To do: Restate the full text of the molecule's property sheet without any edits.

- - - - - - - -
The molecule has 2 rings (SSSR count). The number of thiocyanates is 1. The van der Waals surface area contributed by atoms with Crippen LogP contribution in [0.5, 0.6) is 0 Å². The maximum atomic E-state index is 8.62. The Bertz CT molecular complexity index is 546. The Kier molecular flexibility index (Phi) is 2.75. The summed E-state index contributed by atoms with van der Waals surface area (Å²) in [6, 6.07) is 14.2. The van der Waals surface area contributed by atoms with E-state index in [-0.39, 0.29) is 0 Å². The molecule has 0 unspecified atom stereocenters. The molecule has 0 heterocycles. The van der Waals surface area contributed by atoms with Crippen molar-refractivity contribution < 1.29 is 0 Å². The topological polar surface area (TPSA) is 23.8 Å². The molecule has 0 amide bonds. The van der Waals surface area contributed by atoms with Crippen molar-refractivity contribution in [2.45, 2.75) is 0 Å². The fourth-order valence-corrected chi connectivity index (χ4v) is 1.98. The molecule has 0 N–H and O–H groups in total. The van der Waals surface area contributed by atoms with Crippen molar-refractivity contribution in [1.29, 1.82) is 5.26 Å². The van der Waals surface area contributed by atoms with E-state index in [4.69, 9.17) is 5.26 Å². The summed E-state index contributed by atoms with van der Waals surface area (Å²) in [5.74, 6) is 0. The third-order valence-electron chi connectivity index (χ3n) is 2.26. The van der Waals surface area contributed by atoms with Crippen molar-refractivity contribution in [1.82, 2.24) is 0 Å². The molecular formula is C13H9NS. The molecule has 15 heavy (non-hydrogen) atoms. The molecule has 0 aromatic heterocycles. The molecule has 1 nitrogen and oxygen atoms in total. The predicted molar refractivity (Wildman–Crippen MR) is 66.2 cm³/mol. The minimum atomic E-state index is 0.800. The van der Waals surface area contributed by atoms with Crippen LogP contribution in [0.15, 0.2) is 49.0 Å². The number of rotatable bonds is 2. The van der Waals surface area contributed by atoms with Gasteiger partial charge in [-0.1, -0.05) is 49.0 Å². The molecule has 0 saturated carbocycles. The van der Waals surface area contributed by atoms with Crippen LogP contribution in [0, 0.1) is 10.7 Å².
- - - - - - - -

The molecule has 2 rings (SSSR count). The number of thiocyanates is 1. The van der Waals surface area contributed by atoms with Crippen LogP contribution in [0.5, 0.6) is 0 Å². The maximum atomic E-state index is 8.62. The Bertz CT molecular complexity index is 546. The Kier molecular flexibility index (Phi) is 2.75. The summed E-state index contributed by atoms with van der Waals surface area (Å²) in [6, 6.07) is 14.2. The van der Waals surface area contributed by atoms with E-state index in [-0.39, 0.29) is 0 Å². The molecule has 0 unspecified atom stereocenters. The molecule has 0 heterocycles. The van der Waals surface area contributed by atoms with Crippen molar-refractivity contribution < 1.29 is 0 Å². The topological polar surface area (TPSA) is 23.8 Å². The molecule has 0 amide bonds. The van der Waals surface area contributed by atoms with Crippen molar-refractivity contribution in [2.45, 2.75) is 0 Å². The fourth-order valence-corrected chi connectivity index (χ4v) is 1.98. The molecule has 0 N–H and O–H groups in total. The van der Waals surface area contributed by atoms with Crippen molar-refractivity contribution in [1.29, 1.82) is 5.26 Å². The van der Waals surface area contributed by atoms with E-state index in [4.69, 9.17) is 5.26 Å². The summed E-state index contributed by atoms with van der Waals surface area (Å²) in [5.74, 6) is 0. The third-order valence-electron chi connectivity index (χ3n) is 2.26. The van der Waals surface area contributed by atoms with Crippen molar-refractivity contribution in [1.82, 2.24) is 0 Å². The molecular formula is C13H9NS. The molecule has 15 heavy (non-hydrogen) atoms. The molecule has 0 aromatic heterocycles. The molecule has 1 nitrogen and oxygen atoms in total. The predicted molar refractivity (Wildman–Crippen MR) is 66.2 cm³/mol. The minimum atomic E-state index is 0.800. The van der Waals surface area contributed by atoms with Crippen LogP contribution in [0.15, 0.2) is 49.0 Å². The number of rotatable bonds is 2. The van der Waals surface area contributed by atoms with Gasteiger partial charge in [-0.1, -0.05) is 49.0 Å². The molecule has 0 saturated carbocycles. The van der Waals surface area contributed by atoms with Crippen LogP contribution in [0, 0.1) is 10.7 Å².